Klarna raises over $5 million with an internal carbon price

Klarna raises over $5 million with an internal carbon price

The trailblazer of ‘buy now pay later’, Klarna, has established a system of internal payments for greenhouse gas emissions. It aims to build a shared sense of responsibility and place downward pressure on emissions. 

Experts have argued the Swedish fintech company has done what US politicians failed to – put a price on carbon pollution. In 2023, they set aside $2.35 million in internal payments for its climate action plan based on its ongoing emissions – $100 per tonne of Scope 1 and 2 emissions, as well as those from staff travel and $10 for all other emissions in its supply chain (Scope 3).

Background on Klarna’s internal carbon price system

Instituted in 2021, the internal carbon price has managed to raise over $5 million to date. The company contributes the proceeds to environmental projects chosen by Milkywire’s Climate Transformation Fund. This fund is a portfolio of projects ranging from the protection and restoration of natural ecosystems to carbon removal and policy advocacy for reducing emissions. 

Klarna uses the funds not to offset its emissions but to accelerate worldwide decarbonisation. Businesses that place an internal price on carbon pollution from their businesses align their sustainability and climate budgets directly to a metric of ongoing climate impact. Through this, they are embedding their sustainability initiatives within a bigger business sustainability strategy

They believe that by doing this, they are holding the entire company accountable for its carbon pollution but at a fixed price. The implementation of the fee has not only helped Klarna curb its emissions but also boosted transparency surrounding its emissions reduction journey. Moreover, the payments are supporting projects that desperately need funding and that are key to tackling the environmental crisis.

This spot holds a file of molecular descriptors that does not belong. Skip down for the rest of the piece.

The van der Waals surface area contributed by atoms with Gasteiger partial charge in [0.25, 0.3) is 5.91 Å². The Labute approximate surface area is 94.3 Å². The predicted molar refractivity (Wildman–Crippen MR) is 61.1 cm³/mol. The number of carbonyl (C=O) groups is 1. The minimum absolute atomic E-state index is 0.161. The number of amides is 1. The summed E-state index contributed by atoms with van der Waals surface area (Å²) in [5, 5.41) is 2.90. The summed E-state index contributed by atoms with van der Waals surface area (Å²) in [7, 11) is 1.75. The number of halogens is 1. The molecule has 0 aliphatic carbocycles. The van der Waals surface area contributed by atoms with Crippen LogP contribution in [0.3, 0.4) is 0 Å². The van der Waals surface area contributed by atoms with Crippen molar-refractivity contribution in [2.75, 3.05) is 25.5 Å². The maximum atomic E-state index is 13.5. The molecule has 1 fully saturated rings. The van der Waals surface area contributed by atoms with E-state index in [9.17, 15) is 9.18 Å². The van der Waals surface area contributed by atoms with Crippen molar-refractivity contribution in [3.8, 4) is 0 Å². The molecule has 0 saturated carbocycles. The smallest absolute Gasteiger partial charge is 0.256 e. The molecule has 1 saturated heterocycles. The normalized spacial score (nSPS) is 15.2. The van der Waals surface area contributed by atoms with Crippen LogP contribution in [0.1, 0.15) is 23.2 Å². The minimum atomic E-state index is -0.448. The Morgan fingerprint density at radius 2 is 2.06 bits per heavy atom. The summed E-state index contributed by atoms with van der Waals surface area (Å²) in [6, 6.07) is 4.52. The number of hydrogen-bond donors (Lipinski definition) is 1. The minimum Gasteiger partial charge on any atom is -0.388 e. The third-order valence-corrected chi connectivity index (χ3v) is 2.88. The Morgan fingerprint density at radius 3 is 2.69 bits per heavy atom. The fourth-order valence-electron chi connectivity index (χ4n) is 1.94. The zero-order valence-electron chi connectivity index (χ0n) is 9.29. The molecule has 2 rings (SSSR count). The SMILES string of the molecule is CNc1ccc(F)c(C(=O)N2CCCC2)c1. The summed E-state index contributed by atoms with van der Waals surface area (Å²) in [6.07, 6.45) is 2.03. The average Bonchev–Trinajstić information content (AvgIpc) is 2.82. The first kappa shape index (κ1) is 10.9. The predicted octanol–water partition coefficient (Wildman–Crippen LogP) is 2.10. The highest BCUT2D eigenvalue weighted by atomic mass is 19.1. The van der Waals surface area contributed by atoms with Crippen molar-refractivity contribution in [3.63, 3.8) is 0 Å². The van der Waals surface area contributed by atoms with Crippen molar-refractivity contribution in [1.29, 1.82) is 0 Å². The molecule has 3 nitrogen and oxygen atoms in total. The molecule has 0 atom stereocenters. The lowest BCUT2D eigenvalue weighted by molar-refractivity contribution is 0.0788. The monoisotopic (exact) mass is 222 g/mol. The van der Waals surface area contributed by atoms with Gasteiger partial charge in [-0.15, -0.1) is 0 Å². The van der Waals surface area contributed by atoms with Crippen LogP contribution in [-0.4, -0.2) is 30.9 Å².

The rise in internal carbon pricing (ICP) systems

There’s no denying internal carbon pricing (ICP) systems are on the rise. A 2021 survey conducted by CDP, a non-profit committed to environmental impact disclosures, has reported over 2000 businesses use ICP systems or have plans to start doing it in the next two years.

This figure consists of half of the world’s 500 largest companies and represents an 80 percent rise in businesses planning or utilising an internal carbon price from the five years before. In saying that, the majority of these are shadow prices. In other words, they are only calculated on paper to help navigate greenhouse gas disclosure regulations and inform corporate decisions. 

It is only a fraction of businesses with ICP that levy an internal fee, which generates revenue and affects the organisation’s bottom line. Along with Klarna, other companies leveraging internal carbon pricing systems include SwissRe, Microsoft, and Ben & Jerry’s

According to an analysis from Milkywire, businesses with limited opportunities to spend internally to minimise their carbon emissions are particularly well-placed to implement carbon fees to accelerate climate action outside their supply chains. It adds that these usually include businesses in low-carbon intensity sectors like finance, technology, and professional services. 

Conclusion – achieving net zero emissions

Klarna believes internal carbon piercing is a vital tool to translate the language of sustainability into finance and business. Klarna’s current tax of $100 per tonne of pollution from Scopes 1 and 2, in addition to employee travel, is aligned with the UN Global Compact recommendation. 

The company plans to explore increasing this in the future, in line with the social cost of carbon. Their outlook is that it is not about making their business net zero but a matter of how we get the world to net zero. These are inspiring words that reign true and illustrate that this big company is doing much more than simply a ticking-the-box exercise. 

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